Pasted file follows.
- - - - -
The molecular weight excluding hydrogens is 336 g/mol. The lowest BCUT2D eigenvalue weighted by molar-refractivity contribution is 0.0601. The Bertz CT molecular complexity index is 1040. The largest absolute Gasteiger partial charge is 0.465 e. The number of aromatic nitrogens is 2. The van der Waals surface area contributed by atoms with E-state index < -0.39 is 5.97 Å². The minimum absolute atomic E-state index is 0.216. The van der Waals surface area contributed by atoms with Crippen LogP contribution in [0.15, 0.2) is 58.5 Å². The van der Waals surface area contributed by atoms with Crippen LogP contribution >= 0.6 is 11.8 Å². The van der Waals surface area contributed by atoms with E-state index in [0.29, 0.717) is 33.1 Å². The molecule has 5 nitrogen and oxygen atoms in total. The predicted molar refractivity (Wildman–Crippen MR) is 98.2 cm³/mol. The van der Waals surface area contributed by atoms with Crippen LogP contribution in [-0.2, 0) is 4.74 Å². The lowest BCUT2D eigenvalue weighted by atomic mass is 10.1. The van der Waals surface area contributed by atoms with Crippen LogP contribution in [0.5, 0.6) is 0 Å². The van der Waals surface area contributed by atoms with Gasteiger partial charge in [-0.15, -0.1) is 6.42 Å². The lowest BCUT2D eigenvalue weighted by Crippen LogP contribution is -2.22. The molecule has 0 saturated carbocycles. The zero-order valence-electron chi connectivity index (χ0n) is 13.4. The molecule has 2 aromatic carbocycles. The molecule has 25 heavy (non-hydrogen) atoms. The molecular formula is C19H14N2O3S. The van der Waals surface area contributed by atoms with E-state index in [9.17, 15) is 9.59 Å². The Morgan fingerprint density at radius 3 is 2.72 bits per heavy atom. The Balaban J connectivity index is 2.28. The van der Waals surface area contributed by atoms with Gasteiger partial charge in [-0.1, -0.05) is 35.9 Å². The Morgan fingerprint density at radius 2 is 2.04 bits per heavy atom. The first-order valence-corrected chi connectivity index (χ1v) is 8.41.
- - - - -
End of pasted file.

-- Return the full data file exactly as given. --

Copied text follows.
The molecular weight excluding hydrogens is 336 g/mol. The lowest BCUT2D eigenvalue weighted by molar-refractivity contribution is 0.0601. The Bertz CT molecular complexity index is 1040. The largest absolute Gasteiger partial charge is 0.465 e. The number of aromatic nitrogens is 2. The van der Waals surface area contributed by atoms with E-state index < -0.39 is 5.97 Å². The minimum absolute atomic E-state index is 0.216. The van der Waals surface area contributed by atoms with Crippen LogP contribution in [0.15, 0.2) is 58.5 Å². The van der Waals surface area contributed by atoms with Crippen LogP contribution >= 0.6 is 11.8 Å². The van der Waals surface area contributed by atoms with E-state index in [0.29, 0.717) is 33.1 Å². The molecule has 5 nitrogen and oxygen atoms in total. The predicted molar refractivity (Wildman–Crippen MR) is 98.2 cm³/mol. The van der Waals surface area contributed by atoms with Crippen LogP contribution in [-0.2, 0) is 4.74 Å². The lowest BCUT2D eigenvalue weighted by atomic mass is 10.1. The van der Waals surface area contributed by atoms with Crippen LogP contribution in [0.5, 0.6) is 0 Å². The van der Waals surface area contributed by atoms with Gasteiger partial charge in [-0.15, -0.1) is 6.42 Å². The lowest BCUT2D eigenvalue weighted by Crippen LogP contribution is -2.22. The molecule has 0 saturated carbocycles. The zero-order valence-electron chi connectivity index (χ0n) is 13.4. The molecule has 2 aromatic carbocycles. The molecule has 25 heavy (non-hydrogen) atoms. The molecular formula is C19H14N2O3S. The van der Waals surface area contributed by atoms with E-state index in [9.17, 15) is 9.59 Å². The Morgan fingerprint density at radius 3 is 2.72 bits per heavy atom. The Balaban J connectivity index is 2.28. The van der Waals surface area contributed by atoms with Gasteiger partial charge in [-0.1, -0.05) is 35.9 Å². The Morgan fingerprint density at radius 2 is 2.04 bits per heavy atom. The first-order valence-corrected chi connectivity index (χ1v) is 8.41.